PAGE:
One night, after I’d brought down a laundry basket overflowing with clean articles of clothing, my eleven-year old tripped happily down the stairs to come claim the wardrobe items belonging to him. He pawed through the pile as he is wont to do, extracting clothes that are so familiar as to be comforting, if not borderline beloved. He’s very possessive of and particular about what he wears, preferring a nearly outgrown T-shirt he’s had in his rotation for three seasons to a new one awaiting use in a cold drawer. Often I have to enforce retirement on a piece of clothing, declaring that anything size 7 or smaller must be relinquished and replaced with his choice among the sartorial selection prêt-à-porter in his room. He’s gotten better about accepting this variety of change, now enjoying the novelty and agency of choosing the next garments to work into his short list of favorite outfits. But he still relishes the reclaiming of clean laundry so he can arrange it in anticipation of days to come, instituting order and intention by pairing shirts with their self-assigned pants in semi-neat piles on his carpet. For him, I think it feels like turning to a new page on a calendar: here we are, ready and equipped to move through another set of days.
That particular night, standing at the bottom of the stairs with an armload of laundry, he said, “You know, it’s weird. Some of Summerly’s shirts look even smaller than Arlo’s in a way, even though she’s the same size as I am and a lot bigger than he is.” I responded that the reason for that is that tops intended for girls are often cut differently than those intended for boys. I had to explain what “cut” meant, of course, and then he asked why this is, to which I said that I thought there were two main reasons. One is that manufacturers and retail companies aim to increase their market by obliging people who have more than one gender of child to buy separate closets full of clothing under the supposition that the items aren’t interchangeable among children of different genders. I pointed out the pink ribbon inside the uniform shorts that Arlo wears, saying that those were probably intended for girls but the only difference between them and the other ones he wears is that coral stripe of grosgrain. We briefly talked about how pink was originally thought to be a color associated with baby boys and how colors really have nothing to do with gender, fundamentally or practically. He was still standing there clutching his clothing. “What’s the other reason that girls’ clothes are cut differently?” he asked.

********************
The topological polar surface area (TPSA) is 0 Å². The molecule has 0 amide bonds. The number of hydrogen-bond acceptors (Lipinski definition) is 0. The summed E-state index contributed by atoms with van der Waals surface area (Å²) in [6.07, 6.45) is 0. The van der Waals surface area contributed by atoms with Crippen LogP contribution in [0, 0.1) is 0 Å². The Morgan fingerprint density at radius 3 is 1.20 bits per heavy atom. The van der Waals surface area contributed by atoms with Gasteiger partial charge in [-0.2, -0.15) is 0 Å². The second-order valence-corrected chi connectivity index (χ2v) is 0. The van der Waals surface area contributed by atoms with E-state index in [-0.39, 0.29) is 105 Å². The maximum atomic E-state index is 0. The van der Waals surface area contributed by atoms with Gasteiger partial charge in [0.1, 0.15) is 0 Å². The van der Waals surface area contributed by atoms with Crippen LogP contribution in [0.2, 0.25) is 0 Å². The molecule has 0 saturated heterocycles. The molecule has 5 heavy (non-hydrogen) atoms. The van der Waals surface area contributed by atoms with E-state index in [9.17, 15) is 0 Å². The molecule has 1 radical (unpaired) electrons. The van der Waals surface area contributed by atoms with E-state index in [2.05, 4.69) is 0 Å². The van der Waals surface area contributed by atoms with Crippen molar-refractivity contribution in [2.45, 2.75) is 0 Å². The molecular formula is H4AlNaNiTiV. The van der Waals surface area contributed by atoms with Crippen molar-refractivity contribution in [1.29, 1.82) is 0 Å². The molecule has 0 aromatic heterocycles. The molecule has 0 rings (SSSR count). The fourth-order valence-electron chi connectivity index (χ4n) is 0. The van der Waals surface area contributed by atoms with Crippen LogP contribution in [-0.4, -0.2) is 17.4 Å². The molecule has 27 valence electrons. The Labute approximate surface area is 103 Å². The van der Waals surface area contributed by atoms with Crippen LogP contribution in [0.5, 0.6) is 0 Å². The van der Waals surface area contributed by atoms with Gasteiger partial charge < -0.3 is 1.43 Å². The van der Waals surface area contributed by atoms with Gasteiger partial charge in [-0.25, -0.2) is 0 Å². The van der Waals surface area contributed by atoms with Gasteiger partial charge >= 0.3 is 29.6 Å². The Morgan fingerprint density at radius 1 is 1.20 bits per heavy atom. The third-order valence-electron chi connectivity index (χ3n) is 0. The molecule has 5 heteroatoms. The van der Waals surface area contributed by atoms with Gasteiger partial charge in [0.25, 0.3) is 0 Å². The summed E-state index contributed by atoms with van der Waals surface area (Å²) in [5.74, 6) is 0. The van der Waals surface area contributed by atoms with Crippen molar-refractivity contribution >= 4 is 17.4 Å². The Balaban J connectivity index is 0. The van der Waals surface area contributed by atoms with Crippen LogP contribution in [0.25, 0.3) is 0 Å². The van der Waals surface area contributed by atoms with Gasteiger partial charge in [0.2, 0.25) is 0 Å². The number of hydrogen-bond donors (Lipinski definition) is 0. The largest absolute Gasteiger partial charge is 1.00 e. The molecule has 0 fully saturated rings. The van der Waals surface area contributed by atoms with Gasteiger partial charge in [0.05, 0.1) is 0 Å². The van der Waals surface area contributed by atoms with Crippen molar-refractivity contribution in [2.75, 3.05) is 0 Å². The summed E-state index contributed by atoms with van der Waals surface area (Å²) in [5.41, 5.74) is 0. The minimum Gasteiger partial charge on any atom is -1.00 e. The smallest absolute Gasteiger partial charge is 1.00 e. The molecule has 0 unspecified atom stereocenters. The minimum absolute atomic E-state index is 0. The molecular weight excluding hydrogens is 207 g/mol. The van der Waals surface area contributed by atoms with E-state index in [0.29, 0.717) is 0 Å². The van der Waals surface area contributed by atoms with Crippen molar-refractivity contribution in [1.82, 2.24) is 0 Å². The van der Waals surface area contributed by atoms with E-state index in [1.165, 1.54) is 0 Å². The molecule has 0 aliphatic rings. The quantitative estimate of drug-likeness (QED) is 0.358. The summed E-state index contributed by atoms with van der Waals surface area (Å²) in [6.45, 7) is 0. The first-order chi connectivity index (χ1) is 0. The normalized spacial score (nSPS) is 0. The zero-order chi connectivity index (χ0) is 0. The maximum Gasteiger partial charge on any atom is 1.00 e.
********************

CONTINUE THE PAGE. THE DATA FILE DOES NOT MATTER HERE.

I said, “Every individual person’s body is shaped differently than anyone else’s, so there’s no such thing as a typical body shape for anyone of any age. But they cut girls’ and boys’ clothes differently based on the assumption that girls’ and boys’ bodies are shaped differently from each other, even though that’s not always true or even relevant.” He turned then, apparently satisfied with the explanation, though obviously disgruntled at this erroneous generalization. “Well, that’s an unseen stereotype,” he said, heading up the stairs to his room. I heartily agreed.
I wrote down what he’d said, intending to ask him later on where he’d learned that term, but forgot until the next day after he’d gone to school, so I did a google search but didn’t turn up any leads. That afternoon as we pulled up in front of the house, I remembered to query him on the origin of the phrase, asking if it was from a book, or maybe one of his teachers had introduced the concept. “No,” he answered, “I didn’t hear it anywhere. It just seemed like a good way to describe what you were talking about.”
“Wow,” I said. “Nice! That’s really smart. I thought it was so cool that I googled it to see where it had come from!”
“You GOOGLED it?” He doubled over, laughing with comedic mirth. “You googled ME?! Now THAT is hilarious. A mom googling what her kid said! Now there’s a proud moment.”
Oh, my son. You have no idea how proud.